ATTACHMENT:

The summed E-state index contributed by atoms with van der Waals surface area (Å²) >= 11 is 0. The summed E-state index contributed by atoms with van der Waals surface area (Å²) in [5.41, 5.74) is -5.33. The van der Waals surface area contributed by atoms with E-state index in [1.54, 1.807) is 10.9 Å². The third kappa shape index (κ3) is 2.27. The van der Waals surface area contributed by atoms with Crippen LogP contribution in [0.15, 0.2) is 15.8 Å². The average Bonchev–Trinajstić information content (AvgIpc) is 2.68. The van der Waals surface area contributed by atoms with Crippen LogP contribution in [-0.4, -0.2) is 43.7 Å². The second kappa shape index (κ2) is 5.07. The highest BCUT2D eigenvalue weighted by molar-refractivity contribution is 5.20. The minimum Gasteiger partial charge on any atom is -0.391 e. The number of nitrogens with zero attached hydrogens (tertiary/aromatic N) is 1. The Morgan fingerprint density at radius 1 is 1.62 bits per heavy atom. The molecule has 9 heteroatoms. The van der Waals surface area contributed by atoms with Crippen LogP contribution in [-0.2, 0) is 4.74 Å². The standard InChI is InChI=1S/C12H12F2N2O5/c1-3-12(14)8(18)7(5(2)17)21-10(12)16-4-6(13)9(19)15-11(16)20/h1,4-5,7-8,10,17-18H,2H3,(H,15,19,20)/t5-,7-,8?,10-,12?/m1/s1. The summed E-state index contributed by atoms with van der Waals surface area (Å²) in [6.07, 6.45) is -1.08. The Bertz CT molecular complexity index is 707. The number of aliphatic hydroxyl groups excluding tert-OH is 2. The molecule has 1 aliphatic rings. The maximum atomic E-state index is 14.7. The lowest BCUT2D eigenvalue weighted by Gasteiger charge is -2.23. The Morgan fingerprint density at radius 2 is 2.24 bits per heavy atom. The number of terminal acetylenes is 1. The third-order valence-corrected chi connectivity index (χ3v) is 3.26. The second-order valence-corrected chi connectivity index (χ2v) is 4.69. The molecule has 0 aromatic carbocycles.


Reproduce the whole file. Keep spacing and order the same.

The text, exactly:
The summed E-state index contributed by atoms with van der Waals surface area (Å²) >= 11 is 0. The summed E-state index contributed by atoms with van der Waals surface area (Å²) in [5.41, 5.74) is -5.33. The van der Waals surface area contributed by atoms with E-state index in [1.54, 1.807) is 10.9 Å². The third kappa shape index (κ3) is 2.27. The van der Waals surface area contributed by atoms with Crippen LogP contribution in [0.15, 0.2) is 15.8 Å². The average Bonchev–Trinajstić information content (AvgIpc) is 2.68. The van der Waals surface area contributed by atoms with Crippen LogP contribution in [-0.4, -0.2) is 43.7 Å². The second kappa shape index (κ2) is 5.07. The highest BCUT2D eigenvalue weighted by molar-refractivity contribution is 5.20. The minimum Gasteiger partial charge on any atom is -0.391 e. The number of nitrogens with zero attached hydrogens (tertiary/aromatic N) is 1. The Morgan fingerprint density at radius 1 is 1.62 bits per heavy atom. The molecule has 9 heteroatoms. The van der Waals surface area contributed by atoms with Crippen LogP contribution in [-0.2, 0) is 4.74 Å². The standard InChI is InChI=1S/C12H12F2N2O5/c1-3-12(14)8(18)7(5(2)17)21-10(12)16-4-6(13)9(19)15-11(16)20/h1,4-5,7-8,10,17-18H,2H3,(H,15,19,20)/t5-,7-,8?,10-,12?/m1/s1. The summed E-state index contributed by atoms with van der Waals surface area (Å²) in [6.07, 6.45) is -1.08. The Bertz CT molecular complexity index is 707. The number of aliphatic hydroxyl groups excluding tert-OH is 2. The molecule has 1 aliphatic rings. The maximum atomic E-state index is 14.7. The lowest BCUT2D eigenvalue weighted by Gasteiger charge is -2.23. The Morgan fingerprint density at radius 2 is 2.24 bits per heavy atom. The number of terminal acetylenes is 1. The third-order valence-corrected chi connectivity index (χ3v) is 3.26. The second-order valence-corrected chi connectivity index (χ2v) is 4.69. The molecule has 0 aromatic carbocycles.